Saturday, April 12, 2008

The fruits of Quebec's deep-rooted bicycling culture

If you can believe that title, then the Canadian Press has a bicycle vacation for you!

Cycling enthusiasts saddle up to take in southern Quebec

Apr 4, 2008

MONTREAL — From craggy cliffs overlooking the St. Lawrence River to knobby cobblestones in Old Montreal, southern Quebec's geography and history can be seen from the saddle of a bike.

With more than 4,000 kilometres of bike trails, Quebec boasts the largest cycling network in the Americas, said Patrick Howe of Velo Quebec, a non-profit group that has promoted cycling in the province for 40 years.

"We now have a cycling identity, especially in Montreal," said Howe.

Travellers from around the continent are taking advantage of the fruits of Quebec's deep-rooted bicycling culture.

The Route verte - or Green Route - snakes along paved shoulders, quiet rural roads and old railway beds, cutting through more than 320 municipalities in Quebec.

Inaugurated last August, the Route verte was recently named the top cycling route in the world by the National Geographic Society.

With trails that lead bicyclists below shady forest canopies, along breezy coastal terrain and through the bustle of cities, its strength is diversity, said Howe.

"Each time I take my bike and head out on the Route verte I discover new corners of Quebec," he said.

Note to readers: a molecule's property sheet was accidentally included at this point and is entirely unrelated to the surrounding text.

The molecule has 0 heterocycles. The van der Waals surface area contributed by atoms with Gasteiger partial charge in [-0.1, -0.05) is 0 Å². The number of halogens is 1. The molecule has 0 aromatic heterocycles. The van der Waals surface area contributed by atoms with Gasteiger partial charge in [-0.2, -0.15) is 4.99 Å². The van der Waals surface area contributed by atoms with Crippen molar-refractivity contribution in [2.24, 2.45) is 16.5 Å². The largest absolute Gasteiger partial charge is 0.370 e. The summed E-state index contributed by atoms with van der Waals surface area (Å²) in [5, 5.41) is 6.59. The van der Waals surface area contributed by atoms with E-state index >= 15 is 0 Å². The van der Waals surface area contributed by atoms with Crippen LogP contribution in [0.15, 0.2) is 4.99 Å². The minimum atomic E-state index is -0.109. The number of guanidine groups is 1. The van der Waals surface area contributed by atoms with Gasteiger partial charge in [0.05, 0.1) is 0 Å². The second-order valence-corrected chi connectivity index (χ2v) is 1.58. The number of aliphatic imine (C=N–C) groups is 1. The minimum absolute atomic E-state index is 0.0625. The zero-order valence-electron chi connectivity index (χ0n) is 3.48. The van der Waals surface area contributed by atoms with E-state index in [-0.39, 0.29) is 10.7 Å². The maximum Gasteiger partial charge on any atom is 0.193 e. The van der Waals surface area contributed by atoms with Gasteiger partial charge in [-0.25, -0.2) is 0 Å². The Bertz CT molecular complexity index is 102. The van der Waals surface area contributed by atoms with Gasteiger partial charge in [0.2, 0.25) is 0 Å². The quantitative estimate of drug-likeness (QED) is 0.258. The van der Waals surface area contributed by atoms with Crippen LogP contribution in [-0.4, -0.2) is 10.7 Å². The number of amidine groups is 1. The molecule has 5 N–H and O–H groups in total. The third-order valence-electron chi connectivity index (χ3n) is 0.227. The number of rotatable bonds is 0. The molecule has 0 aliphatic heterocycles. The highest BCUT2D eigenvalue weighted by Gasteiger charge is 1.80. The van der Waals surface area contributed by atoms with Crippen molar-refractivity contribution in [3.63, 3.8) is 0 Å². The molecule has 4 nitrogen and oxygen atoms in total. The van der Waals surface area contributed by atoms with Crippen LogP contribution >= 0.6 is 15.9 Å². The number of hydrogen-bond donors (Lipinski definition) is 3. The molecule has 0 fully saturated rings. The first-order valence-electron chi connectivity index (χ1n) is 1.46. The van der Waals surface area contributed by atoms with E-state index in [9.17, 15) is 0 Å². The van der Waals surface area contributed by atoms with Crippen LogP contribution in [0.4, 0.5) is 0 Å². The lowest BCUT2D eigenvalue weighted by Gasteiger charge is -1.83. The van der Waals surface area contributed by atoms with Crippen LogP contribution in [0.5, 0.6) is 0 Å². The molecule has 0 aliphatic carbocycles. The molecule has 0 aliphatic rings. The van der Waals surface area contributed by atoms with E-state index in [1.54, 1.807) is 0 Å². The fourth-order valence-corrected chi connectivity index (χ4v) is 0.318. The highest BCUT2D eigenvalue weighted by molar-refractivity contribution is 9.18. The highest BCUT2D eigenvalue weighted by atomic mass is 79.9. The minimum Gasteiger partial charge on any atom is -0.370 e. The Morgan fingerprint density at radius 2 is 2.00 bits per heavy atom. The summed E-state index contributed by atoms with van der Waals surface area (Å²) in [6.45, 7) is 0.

Velo Quebec, which offers guided bike-touring packages around the province, will lead a troop of some 2,000 cyclists from across North America on its 15th annual Grand Tour in August.

The Grand Tour traces a new multi-day route each summer for bicycling enthusiasts of all skill levels.

Quebec's wealth of bike trails has also attracted interest from American tour operators.

Classic Adventures, based in Hamlin, N.Y., offers cycling travel packages to Greece, Austria and Germany, but Quebec has remained a top destination for about 20 years, said Mike Prohaska, a guide with the company.

"It gives them a taste of France without having to take a big plane ride," Prohaska said.

"We get that kind of old-world flavour in most places, a lot of French cuisine and excellent lodging."

He said the recreational tours, which serve cyclists of all ages from across the U.S. and Canada, stick mainly to low-traffic, secondary roads along the Route verte.

"They've been really popular over the years," he said. "We really love the cycling in Quebec."

Howe, meanwhile, said Montreal is no longer just a summer mecca for shoppers, foodies and festival-goers - it has become a cycling destination in its own right.

Once the snow melts - or even through the dead of winter for the zealous - the city becomes a hub of bicycle activity.

"It's huge," he said. "It's part of the image of Montreal."

Cyclists tackle Mont Royal for the sweeping views of the city's skyline and cruise the banks of the historic 14.5-kilometre Lachine Canal.

To celebrate their pedalling passion, Velo Quebec hosts the week-long Montreal Bike Fest, which kicks off May 25.

The festival includes an inter-city cycling competition, a nighttime ride through downtown Montreal and the annual Tour de l'Ile 50-kilometre race, where some 30,000 cyclists jockey for position on traffic-less streets.

Howe said the city plans to double Montreal's existing 350-kilometre biking network over the next seven years.

"Quebecers love to cycle and they demand more and more paths," he said. "And the more paths, the more Quebec cyclists we'll have."

If you go . . .

On the web:, for information on the Route verte, Montreal Bike Fest and the Grand Tour;, Lachine Canal.


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